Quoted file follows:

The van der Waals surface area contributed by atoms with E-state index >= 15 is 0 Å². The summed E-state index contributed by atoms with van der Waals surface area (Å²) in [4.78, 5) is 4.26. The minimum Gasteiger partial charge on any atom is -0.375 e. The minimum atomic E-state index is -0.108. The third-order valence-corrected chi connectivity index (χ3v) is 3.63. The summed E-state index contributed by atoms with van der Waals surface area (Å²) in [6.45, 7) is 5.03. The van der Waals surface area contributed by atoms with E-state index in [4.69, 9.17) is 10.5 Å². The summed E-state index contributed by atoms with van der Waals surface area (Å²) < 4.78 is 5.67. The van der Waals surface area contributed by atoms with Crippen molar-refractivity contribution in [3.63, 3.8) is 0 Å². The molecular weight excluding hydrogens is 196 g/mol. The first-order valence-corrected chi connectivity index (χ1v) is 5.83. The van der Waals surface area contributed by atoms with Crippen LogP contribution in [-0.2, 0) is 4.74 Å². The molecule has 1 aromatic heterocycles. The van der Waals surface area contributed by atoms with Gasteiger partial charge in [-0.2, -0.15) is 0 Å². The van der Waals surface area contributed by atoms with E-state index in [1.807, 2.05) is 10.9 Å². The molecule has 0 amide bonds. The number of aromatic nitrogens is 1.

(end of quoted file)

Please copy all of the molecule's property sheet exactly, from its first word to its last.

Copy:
The van der Waals surface area contributed by atoms with E-state index >= 15 is 0 Å². The summed E-state index contributed by atoms with van der Waals surface area (Å²) in [4.78, 5) is 4.26. The minimum Gasteiger partial charge on any atom is -0.375 e. The minimum atomic E-state index is -0.108. The third-order valence-corrected chi connectivity index (χ3v) is 3.63. The summed E-state index contributed by atoms with van der Waals surface area (Å²) in [6.45, 7) is 5.03. The van der Waals surface area contributed by atoms with E-state index in [4.69, 9.17) is 10.5 Å². The summed E-state index contributed by atoms with van der Waals surface area (Å²) < 4.78 is 5.67. The van der Waals surface area contributed by atoms with Crippen molar-refractivity contribution in [3.63, 3.8) is 0 Å². The molecular weight excluding hydrogens is 196 g/mol. The first-order valence-corrected chi connectivity index (χ1v) is 5.83. The van der Waals surface area contributed by atoms with Crippen LogP contribution in [-0.2, 0) is 4.74 Å². The molecule has 1 aromatic heterocycles. The van der Waals surface area contributed by atoms with Gasteiger partial charge in [-0.2, -0.15) is 0 Å². The van der Waals surface area contributed by atoms with E-state index in [1.807, 2.05) is 10.9 Å². The molecule has 0 amide bonds. The number of aromatic nitrogens is 1.